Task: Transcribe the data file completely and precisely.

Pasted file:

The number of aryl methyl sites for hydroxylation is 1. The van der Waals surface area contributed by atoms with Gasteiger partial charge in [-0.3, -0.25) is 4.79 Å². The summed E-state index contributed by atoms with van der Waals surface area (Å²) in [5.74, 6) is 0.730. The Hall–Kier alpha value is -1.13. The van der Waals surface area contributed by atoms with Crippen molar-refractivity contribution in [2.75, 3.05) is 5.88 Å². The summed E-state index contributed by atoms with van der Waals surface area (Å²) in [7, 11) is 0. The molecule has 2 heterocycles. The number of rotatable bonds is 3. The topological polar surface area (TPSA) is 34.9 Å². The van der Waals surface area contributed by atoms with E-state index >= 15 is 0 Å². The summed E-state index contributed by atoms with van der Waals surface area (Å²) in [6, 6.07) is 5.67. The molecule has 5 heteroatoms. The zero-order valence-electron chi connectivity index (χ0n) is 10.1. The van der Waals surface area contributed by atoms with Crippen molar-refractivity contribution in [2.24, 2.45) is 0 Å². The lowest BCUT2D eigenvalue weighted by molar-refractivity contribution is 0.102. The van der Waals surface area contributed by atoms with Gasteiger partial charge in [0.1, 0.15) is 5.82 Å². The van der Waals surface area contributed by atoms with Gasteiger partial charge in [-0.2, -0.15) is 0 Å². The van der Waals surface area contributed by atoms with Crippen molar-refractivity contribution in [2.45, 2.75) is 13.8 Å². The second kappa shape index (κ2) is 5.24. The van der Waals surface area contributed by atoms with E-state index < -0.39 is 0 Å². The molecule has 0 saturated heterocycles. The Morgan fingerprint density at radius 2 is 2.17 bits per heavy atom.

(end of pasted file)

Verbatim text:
The number of aryl methyl sites for hydroxylation is 1. The van der Waals surface area contributed by atoms with Gasteiger partial charge in [-0.3, -0.25) is 4.79 Å². The summed E-state index contributed by atoms with van der Waals surface area (Å²) in [5.74, 6) is 0.730. The Hall–Kier alpha value is -1.13. The van der Waals surface area contributed by atoms with Crippen molar-refractivity contribution in [2.75, 3.05) is 5.88 Å². The summed E-state index contributed by atoms with van der Waals surface area (Å²) in [7, 11) is 0. The molecule has 2 heterocycles. The number of rotatable bonds is 3. The topological polar surface area (TPSA) is 34.9 Å². The van der Waals surface area contributed by atoms with E-state index >= 15 is 0 Å². The summed E-state index contributed by atoms with van der Waals surface area (Å²) in [6, 6.07) is 5.67. The molecule has 5 heteroatoms. The zero-order valence-electron chi connectivity index (χ0n) is 10.1. The van der Waals surface area contributed by atoms with Crippen molar-refractivity contribution in [2.24, 2.45) is 0 Å². The lowest BCUT2D eigenvalue weighted by molar-refractivity contribution is 0.102. The van der Waals surface area contributed by atoms with Gasteiger partial charge in [0.1, 0.15) is 5.82 Å². The van der Waals surface area contributed by atoms with Gasteiger partial charge in [-0.2, -0.15) is 0 Å². The van der Waals surface area contributed by atoms with Crippen molar-refractivity contribution in [2.45, 2.75) is 13.8 Å². The second kappa shape index (κ2) is 5.24. The van der Waals surface area contributed by atoms with E-state index < -0.39 is 0 Å². The molecule has 0 saturated heterocycles. The Morgan fingerprint density at radius 2 is 2.17 bits per heavy atom.